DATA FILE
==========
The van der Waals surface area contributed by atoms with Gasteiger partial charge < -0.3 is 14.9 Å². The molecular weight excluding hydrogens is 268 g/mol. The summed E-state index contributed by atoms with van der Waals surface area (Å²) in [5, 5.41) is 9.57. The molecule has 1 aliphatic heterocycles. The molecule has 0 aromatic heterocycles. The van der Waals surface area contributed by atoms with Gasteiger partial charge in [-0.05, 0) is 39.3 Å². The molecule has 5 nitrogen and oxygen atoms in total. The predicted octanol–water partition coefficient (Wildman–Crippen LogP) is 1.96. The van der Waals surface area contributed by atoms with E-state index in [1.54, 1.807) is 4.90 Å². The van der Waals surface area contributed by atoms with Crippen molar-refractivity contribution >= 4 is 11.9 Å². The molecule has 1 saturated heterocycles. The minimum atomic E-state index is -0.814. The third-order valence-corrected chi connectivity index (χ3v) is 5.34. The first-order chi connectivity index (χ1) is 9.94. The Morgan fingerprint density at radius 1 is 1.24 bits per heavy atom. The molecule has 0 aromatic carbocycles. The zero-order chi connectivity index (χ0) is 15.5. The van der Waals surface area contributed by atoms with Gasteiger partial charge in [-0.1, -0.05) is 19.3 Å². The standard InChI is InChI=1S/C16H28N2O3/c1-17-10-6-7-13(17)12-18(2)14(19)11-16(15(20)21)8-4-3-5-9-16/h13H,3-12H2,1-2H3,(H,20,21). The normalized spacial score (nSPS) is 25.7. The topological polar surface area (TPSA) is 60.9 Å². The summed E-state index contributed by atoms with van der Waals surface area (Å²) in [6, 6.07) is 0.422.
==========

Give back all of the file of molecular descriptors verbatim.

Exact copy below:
The van der Waals surface area contributed by atoms with Gasteiger partial charge < -0.3 is 14.9 Å². The molecular weight excluding hydrogens is 268 g/mol. The summed E-state index contributed by atoms with van der Waals surface area (Å²) in [5, 5.41) is 9.57. The molecule has 1 aliphatic heterocycles. The molecule has 0 aromatic heterocycles. The van der Waals surface area contributed by atoms with Gasteiger partial charge in [-0.05, 0) is 39.3 Å². The molecule has 5 nitrogen and oxygen atoms in total. The predicted octanol–water partition coefficient (Wildman–Crippen LogP) is 1.96. The van der Waals surface area contributed by atoms with E-state index in [1.54, 1.807) is 4.90 Å². The van der Waals surface area contributed by atoms with Crippen molar-refractivity contribution >= 4 is 11.9 Å². The molecule has 1 saturated heterocycles. The minimum atomic E-state index is -0.814. The third-order valence-corrected chi connectivity index (χ3v) is 5.34. The first-order chi connectivity index (χ1) is 9.94. The Morgan fingerprint density at radius 1 is 1.24 bits per heavy atom. The molecule has 0 aromatic carbocycles. The zero-order chi connectivity index (χ0) is 15.5. The van der Waals surface area contributed by atoms with Gasteiger partial charge in [-0.1, -0.05) is 19.3 Å². The standard InChI is InChI=1S/C16H28N2O3/c1-17-10-6-7-13(17)12-18(2)14(19)11-16(15(20)21)8-4-3-5-9-16/h13H,3-12H2,1-2H3,(H,20,21). The normalized spacial score (nSPS) is 25.7. The topological polar surface area (TPSA) is 60.9 Å². The summed E-state index contributed by atoms with van der Waals surface area (Å²) in [6, 6.07) is 0.422.